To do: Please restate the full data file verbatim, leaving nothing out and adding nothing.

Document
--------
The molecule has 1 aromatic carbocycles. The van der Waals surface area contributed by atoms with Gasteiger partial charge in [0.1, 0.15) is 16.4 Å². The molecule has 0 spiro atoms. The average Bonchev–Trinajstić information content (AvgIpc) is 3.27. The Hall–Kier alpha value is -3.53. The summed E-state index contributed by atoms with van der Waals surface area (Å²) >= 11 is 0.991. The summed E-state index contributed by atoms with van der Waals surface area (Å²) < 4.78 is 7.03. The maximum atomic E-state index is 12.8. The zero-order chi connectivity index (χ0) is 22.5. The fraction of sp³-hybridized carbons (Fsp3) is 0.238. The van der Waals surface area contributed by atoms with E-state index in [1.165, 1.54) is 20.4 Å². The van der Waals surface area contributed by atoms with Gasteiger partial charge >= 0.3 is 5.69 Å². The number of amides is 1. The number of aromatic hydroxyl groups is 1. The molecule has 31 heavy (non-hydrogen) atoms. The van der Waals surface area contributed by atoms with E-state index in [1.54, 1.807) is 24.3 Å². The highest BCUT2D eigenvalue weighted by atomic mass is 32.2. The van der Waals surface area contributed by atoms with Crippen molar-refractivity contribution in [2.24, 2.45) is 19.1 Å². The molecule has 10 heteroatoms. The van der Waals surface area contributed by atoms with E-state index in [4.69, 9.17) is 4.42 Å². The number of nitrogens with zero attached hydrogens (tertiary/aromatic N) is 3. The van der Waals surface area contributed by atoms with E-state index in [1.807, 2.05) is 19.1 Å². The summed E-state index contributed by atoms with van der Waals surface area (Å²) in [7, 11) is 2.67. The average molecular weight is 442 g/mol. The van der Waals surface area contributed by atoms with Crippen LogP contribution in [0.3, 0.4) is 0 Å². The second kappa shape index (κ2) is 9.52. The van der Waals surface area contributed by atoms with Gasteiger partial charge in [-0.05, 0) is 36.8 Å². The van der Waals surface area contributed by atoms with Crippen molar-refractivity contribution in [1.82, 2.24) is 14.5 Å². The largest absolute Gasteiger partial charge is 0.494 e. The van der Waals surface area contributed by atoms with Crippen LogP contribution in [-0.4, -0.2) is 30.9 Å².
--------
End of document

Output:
The molecule has 1 aromatic carbocycles. The van der Waals surface area contributed by atoms with Gasteiger partial charge in [0.1, 0.15) is 16.4 Å². The molecule has 0 spiro atoms. The average Bonchev–Trinajstić information content (AvgIpc) is 3.27. The Hall–Kier alpha value is -3.53. The summed E-state index contributed by atoms with van der Waals surface area (Å²) >= 11 is 0.991. The summed E-state index contributed by atoms with van der Waals surface area (Å²) < 4.78 is 7.03. The maximum atomic E-state index is 12.8. The zero-order chi connectivity index (χ0) is 22.5. The fraction of sp³-hybridized carbons (Fsp3) is 0.238. The van der Waals surface area contributed by atoms with E-state index in [1.165, 1.54) is 20.4 Å². The van der Waals surface area contributed by atoms with Gasteiger partial charge >= 0.3 is 5.69 Å². The number of amides is 1. The number of aromatic hydroxyl groups is 1. The molecule has 31 heavy (non-hydrogen) atoms. The van der Waals surface area contributed by atoms with E-state index in [1.54, 1.807) is 24.3 Å². The highest BCUT2D eigenvalue weighted by atomic mass is 32.2. The van der Waals surface area contributed by atoms with Crippen molar-refractivity contribution in [2.24, 2.45) is 19.1 Å². The molecule has 10 heteroatoms. The van der Waals surface area contributed by atoms with E-state index in [4.69, 9.17) is 4.42 Å². The number of nitrogens with zero attached hydrogens (tertiary/aromatic N) is 3. The van der Waals surface area contributed by atoms with E-state index in [1.807, 2.05) is 19.1 Å². The summed E-state index contributed by atoms with van der Waals surface area (Å²) in [7, 11) is 2.67. The average molecular weight is 442 g/mol. The van der Waals surface area contributed by atoms with Crippen LogP contribution in [0.3, 0.4) is 0 Å². The second kappa shape index (κ2) is 9.52. The van der Waals surface area contributed by atoms with Gasteiger partial charge in [-0.05, 0) is 36.8 Å². The van der Waals surface area contributed by atoms with Crippen molar-refractivity contribution in [1.82, 2.24) is 14.5 Å². The largest absolute Gasteiger partial charge is 0.494 e. The van der Waals surface area contributed by atoms with Crippen LogP contribution in [-0.4, -0.2) is 30.9 Å².